Recently the company I work for (MagenTys) co-sponsored CukenFest 2018. I didn’t know quite what to expect from my first Cukenfest conference but as a Junior SDET I was impressed with the line of speakers. They included Dan North (who coined the term BDD), Aslak Hellesoy (creator of Cucumber) and Gaspar Nagy (creator of Specflow)…so just a few big hitters there! And they didn’t fail to impress.
The day was split up into chunks of 20 minute talks, followed by a Q&A session with each speaker. Half way through the morning we had our first break and the MC introduced us to a Speed Meeting. What is a Speed Meeting, I hear you ask? Well firstly, we were primed to make a mind map with 3 sections: ‘Last year’, ‘This year’ and ‘Personal’. The idea behind this is to create a mind map summarising significant events from last year, what you intend on achieving this year and some personal details about yourself. You’d then sit in chairs arranged in rows opposite one another (like a typical speed dating set-up) and then we swaped mind maps with the person opposite. After 2 minutes, everyone gets up and moves 1 seat to the left and repeat. The idea behind this is to try and learn as much about the person sitting across from you simply by looking at their mind map, in a small amount of time.
From my speed meeting session, I got to speak to some really interesting people, like Liz Keogh, and after mentioning that I had recently learned Java, I was promptly encouraged to look at Kotlin. A simpler, more elegant OO language that also sits on the JVM. I laughed at Liz’s words, “I can’t see why any Java Dev who has used Kotlin would ever go back”. This has sparked my interest and after a quick search of Kotlin, I’ve quickly found some interesting reports. Here’s an interesting article describing it as one of two Fastest growing programming languages in 2018 (Python being number 1) https://www.techrepublic.com/article/fastest-growing-programming-languages-in-2018-why-these-two-upstarts-are-outpacing-the-rest/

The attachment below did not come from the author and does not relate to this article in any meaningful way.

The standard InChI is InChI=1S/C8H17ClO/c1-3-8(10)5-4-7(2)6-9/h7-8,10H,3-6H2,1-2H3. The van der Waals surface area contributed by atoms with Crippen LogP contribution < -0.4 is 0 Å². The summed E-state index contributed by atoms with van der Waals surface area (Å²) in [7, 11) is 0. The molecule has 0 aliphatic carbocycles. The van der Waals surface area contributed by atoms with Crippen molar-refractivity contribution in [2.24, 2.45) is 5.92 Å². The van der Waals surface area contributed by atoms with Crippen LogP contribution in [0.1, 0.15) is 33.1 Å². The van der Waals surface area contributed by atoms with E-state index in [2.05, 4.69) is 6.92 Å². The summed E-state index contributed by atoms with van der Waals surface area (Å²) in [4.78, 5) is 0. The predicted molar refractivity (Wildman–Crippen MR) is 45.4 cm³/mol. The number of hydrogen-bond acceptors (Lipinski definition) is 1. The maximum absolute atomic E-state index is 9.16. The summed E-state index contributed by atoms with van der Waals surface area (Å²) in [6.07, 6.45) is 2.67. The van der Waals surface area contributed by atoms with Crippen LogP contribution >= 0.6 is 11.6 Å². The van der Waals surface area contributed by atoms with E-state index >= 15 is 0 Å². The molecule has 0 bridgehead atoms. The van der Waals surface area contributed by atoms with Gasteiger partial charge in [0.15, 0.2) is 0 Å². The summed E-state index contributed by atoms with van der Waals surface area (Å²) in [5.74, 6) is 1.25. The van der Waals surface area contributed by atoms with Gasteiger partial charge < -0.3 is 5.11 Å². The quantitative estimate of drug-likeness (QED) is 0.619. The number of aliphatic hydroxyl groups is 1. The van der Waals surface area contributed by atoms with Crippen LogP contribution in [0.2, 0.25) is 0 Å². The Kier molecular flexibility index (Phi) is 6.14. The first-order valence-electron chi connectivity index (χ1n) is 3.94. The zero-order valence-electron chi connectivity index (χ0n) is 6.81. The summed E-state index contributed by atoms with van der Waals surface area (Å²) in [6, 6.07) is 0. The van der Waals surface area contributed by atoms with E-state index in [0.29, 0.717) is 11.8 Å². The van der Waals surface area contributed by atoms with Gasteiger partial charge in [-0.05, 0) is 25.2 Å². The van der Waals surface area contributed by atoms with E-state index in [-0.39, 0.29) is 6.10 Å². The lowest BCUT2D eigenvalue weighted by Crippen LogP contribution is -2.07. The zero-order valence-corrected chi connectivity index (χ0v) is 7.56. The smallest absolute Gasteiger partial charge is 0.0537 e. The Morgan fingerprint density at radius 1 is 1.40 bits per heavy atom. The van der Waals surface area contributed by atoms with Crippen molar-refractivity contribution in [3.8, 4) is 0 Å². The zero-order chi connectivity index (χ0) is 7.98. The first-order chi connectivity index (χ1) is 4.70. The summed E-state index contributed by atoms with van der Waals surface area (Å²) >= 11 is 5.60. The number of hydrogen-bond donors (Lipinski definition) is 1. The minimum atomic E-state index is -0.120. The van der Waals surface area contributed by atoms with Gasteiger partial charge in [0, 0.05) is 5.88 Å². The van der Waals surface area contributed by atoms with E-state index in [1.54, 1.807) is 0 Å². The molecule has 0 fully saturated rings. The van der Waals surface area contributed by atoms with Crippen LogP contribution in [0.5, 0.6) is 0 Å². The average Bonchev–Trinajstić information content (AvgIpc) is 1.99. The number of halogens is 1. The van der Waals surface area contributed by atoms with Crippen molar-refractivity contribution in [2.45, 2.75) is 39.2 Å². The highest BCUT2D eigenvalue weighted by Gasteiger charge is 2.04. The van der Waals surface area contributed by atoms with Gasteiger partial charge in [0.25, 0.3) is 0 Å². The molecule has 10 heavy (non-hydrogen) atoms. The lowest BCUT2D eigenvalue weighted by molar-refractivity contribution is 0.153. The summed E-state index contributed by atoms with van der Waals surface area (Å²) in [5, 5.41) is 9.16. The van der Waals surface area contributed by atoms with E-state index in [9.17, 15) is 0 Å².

Out of all the talks throughout the day, I was really impressed with Aslak’s talk on Example mapping. He described it as a technique that software teams can use to agree on the details of what to build, so that they can avoid surprises after development. Clearly explained and great slides to boot. Check out this video of Aslak explaining the technique Example Mapping. Another key takeaway from the day was my first taste of a functional language – Chris Roff showed how F# can be used together with Cucumber BDD style (I didn’t think that functional languages and BDD could mix. Well they do!)
The day ended with some Lightning talks, these are 2 minute talks where anyone could get up and talk about a subject of interest. I got to see MagenTys’ very own Mike Scott describing Data Personas. Essentially they can be used to describe the general behaviour of specific users (e.g. a user can be configured in a yml configuration file to mimic a forgetful user).
I came away encouraged and energised after a variety of exciting talks. Listening to some great minds and speaking to some interesting characters revealed to me the strength of the BDD community. I’m looking forward to using Cucumber more and more as I grow in the role of SDET.